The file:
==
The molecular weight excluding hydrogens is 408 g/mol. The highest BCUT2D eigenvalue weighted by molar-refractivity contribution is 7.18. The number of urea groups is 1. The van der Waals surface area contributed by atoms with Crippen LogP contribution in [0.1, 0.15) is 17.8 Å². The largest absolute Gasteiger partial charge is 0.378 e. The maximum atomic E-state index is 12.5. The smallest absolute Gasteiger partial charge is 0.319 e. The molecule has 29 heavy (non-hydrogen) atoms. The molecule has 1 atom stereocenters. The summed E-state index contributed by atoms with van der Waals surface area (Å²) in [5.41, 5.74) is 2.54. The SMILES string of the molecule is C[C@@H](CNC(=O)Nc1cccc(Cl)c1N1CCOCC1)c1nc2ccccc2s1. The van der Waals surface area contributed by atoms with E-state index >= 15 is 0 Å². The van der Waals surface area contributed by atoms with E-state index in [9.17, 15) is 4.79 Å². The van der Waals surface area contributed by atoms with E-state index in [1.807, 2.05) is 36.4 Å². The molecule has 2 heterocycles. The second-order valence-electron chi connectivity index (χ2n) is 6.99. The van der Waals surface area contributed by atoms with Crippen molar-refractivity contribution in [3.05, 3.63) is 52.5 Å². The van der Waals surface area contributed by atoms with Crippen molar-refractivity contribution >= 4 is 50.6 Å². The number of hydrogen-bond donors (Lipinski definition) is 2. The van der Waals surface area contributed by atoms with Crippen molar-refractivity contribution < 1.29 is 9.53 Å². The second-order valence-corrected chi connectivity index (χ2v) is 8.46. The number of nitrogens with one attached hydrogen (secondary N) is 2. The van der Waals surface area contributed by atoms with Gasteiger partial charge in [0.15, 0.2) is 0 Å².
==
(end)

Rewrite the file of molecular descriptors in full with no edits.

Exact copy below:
The molecular weight excluding hydrogens is 408 g/mol. The highest BCUT2D eigenvalue weighted by molar-refractivity contribution is 7.18. The number of urea groups is 1. The van der Waals surface area contributed by atoms with Crippen LogP contribution in [0.1, 0.15) is 17.8 Å². The largest absolute Gasteiger partial charge is 0.378 e. The maximum atomic E-state index is 12.5. The smallest absolute Gasteiger partial charge is 0.319 e. The molecule has 29 heavy (non-hydrogen) atoms. The molecule has 1 atom stereocenters. The summed E-state index contributed by atoms with van der Waals surface area (Å²) in [5.41, 5.74) is 2.54. The SMILES string of the molecule is C[C@@H](CNC(=O)Nc1cccc(Cl)c1N1CCOCC1)c1nc2ccccc2s1. The van der Waals surface area contributed by atoms with E-state index >= 15 is 0 Å². The van der Waals surface area contributed by atoms with E-state index in [9.17, 15) is 4.79 Å². The van der Waals surface area contributed by atoms with E-state index in [1.807, 2.05) is 36.4 Å². The molecule has 2 heterocycles. The second-order valence-electron chi connectivity index (χ2n) is 6.99. The van der Waals surface area contributed by atoms with Crippen molar-refractivity contribution in [3.05, 3.63) is 52.5 Å². The van der Waals surface area contributed by atoms with Crippen molar-refractivity contribution >= 4 is 50.6 Å². The number of hydrogen-bond donors (Lipinski definition) is 2. The van der Waals surface area contributed by atoms with Crippen molar-refractivity contribution < 1.29 is 9.53 Å². The second-order valence-corrected chi connectivity index (χ2v) is 8.46. The number of nitrogens with one attached hydrogen (secondary N) is 2. The van der Waals surface area contributed by atoms with Gasteiger partial charge in [0.15, 0.2) is 0 Å².